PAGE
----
(This article belongs to the Special Issue Advance in Pediatric Surgery)
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Other

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9 pages, 7966 KiB  
Case Report
A Rare Complication of Thoracic Spine Surgery: Pediatric Horner’s Syndrome after Posterior Vertebral Column Resection—A Case Report
by Pawel Grabala, Kinga Danowska-Idziok and Ilkka J. Helenius
Children 2023, 10(1), 156; https://doi.org/10.3390/children10010156 - 13 Jan 2023
Viewed by 1678
Abstract
Background: Horner’s syndrome (HS) classically consists of the symptom triad of miosis, ptosis, and anhidrosis. It is caused by impairment of a certain pathway in the sympathetic nervous system. It may also appear as part of the clinical signs of other diseases and [...] Read more.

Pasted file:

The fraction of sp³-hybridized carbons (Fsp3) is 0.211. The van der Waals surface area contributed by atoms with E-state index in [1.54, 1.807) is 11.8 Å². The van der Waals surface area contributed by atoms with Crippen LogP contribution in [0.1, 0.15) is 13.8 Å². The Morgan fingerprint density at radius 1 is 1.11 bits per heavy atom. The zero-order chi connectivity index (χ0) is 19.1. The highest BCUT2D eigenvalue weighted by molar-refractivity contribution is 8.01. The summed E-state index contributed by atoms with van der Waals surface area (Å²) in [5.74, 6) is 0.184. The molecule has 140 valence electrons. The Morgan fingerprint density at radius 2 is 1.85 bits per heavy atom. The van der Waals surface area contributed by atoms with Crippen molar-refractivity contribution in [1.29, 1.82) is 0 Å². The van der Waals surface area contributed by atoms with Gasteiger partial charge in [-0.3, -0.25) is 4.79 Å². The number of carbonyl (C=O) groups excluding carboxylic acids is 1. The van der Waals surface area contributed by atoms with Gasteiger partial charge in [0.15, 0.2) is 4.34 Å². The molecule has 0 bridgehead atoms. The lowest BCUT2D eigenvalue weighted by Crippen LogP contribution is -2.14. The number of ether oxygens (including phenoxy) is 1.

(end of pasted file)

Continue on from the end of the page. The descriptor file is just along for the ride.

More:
Background: Horner’s syndrome (HS) classically consists of the symptom triad of miosis, ptosis, and anhidrosis. It is caused by impairment of a certain pathway in the sympathetic nervous system. It may also appear as part of the clinical signs of other diseases and syndromes, including Pancoast tumors, intradural and/or epidural tumors, thoracic outlet syndrome, syringomyelia, brachial plexus injury, and aortic dissection. Here, we report a very rare complication of vertebral column resection in children, and we present the clinical findings of a case of Horner’s syndrome with a current literature review. Case presentation: A five-year-old child with severe congenital kyphoscoliosis qualified for surgical treatment of the spinal deformity via a posterior approach, with three-column osteotomy and fusion. Results: After successful surgery, the patient presented with HS due to distraction of the sympathetic nerve trunk and, thus, innervation to the left eye. At the 4-year follow-up, the child had fully recovered. Conclusions: Pediatric HS after posterior instrumented scoliosis correction surgery with posterior vertebral column resection of the thoracic spine is very rare. This is the first reported case of HS after posterior vertebral column resection and spinal fusion for congenital kyphoscoliosis without the use of epidural analgesia. Symptom resolution may be variable and, in some cases, delayed. Full article